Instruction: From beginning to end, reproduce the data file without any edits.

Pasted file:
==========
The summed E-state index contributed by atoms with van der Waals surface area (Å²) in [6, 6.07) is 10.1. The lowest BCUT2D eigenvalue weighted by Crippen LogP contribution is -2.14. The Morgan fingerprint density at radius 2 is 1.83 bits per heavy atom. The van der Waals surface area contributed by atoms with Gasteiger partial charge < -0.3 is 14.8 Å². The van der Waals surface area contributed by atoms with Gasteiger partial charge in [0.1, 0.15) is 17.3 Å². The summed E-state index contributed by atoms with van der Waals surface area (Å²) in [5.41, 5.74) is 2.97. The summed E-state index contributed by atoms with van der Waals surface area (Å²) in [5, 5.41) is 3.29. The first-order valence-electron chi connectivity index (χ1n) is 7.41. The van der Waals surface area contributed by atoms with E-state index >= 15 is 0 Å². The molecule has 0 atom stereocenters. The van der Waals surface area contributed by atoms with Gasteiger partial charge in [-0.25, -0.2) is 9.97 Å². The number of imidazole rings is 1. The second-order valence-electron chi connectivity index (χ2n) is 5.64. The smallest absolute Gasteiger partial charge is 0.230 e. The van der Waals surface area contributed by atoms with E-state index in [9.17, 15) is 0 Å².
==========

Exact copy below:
The summed E-state index contributed by atoms with van der Waals surface area (Å²) in [6, 6.07) is 10.1. The lowest BCUT2D eigenvalue weighted by Crippen LogP contribution is -2.14. The Morgan fingerprint density at radius 2 is 1.83 bits per heavy atom. The van der Waals surface area contributed by atoms with Gasteiger partial charge < -0.3 is 14.8 Å². The van der Waals surface area contributed by atoms with Gasteiger partial charge in [0.1, 0.15) is 17.3 Å². The summed E-state index contributed by atoms with van der Waals surface area (Å²) in [5.41, 5.74) is 2.97. The summed E-state index contributed by atoms with van der Waals surface area (Å²) in [5, 5.41) is 3.29. The first-order valence-electron chi connectivity index (χ1n) is 7.41. The van der Waals surface area contributed by atoms with E-state index >= 15 is 0 Å². The molecule has 0 atom stereocenters. The van der Waals surface area contributed by atoms with Gasteiger partial charge in [-0.25, -0.2) is 9.97 Å². The number of imidazole rings is 1. The second-order valence-electron chi connectivity index (χ2n) is 5.64. The smallest absolute Gasteiger partial charge is 0.230 e. The van der Waals surface area contributed by atoms with E-state index in [9.17, 15) is 0 Å².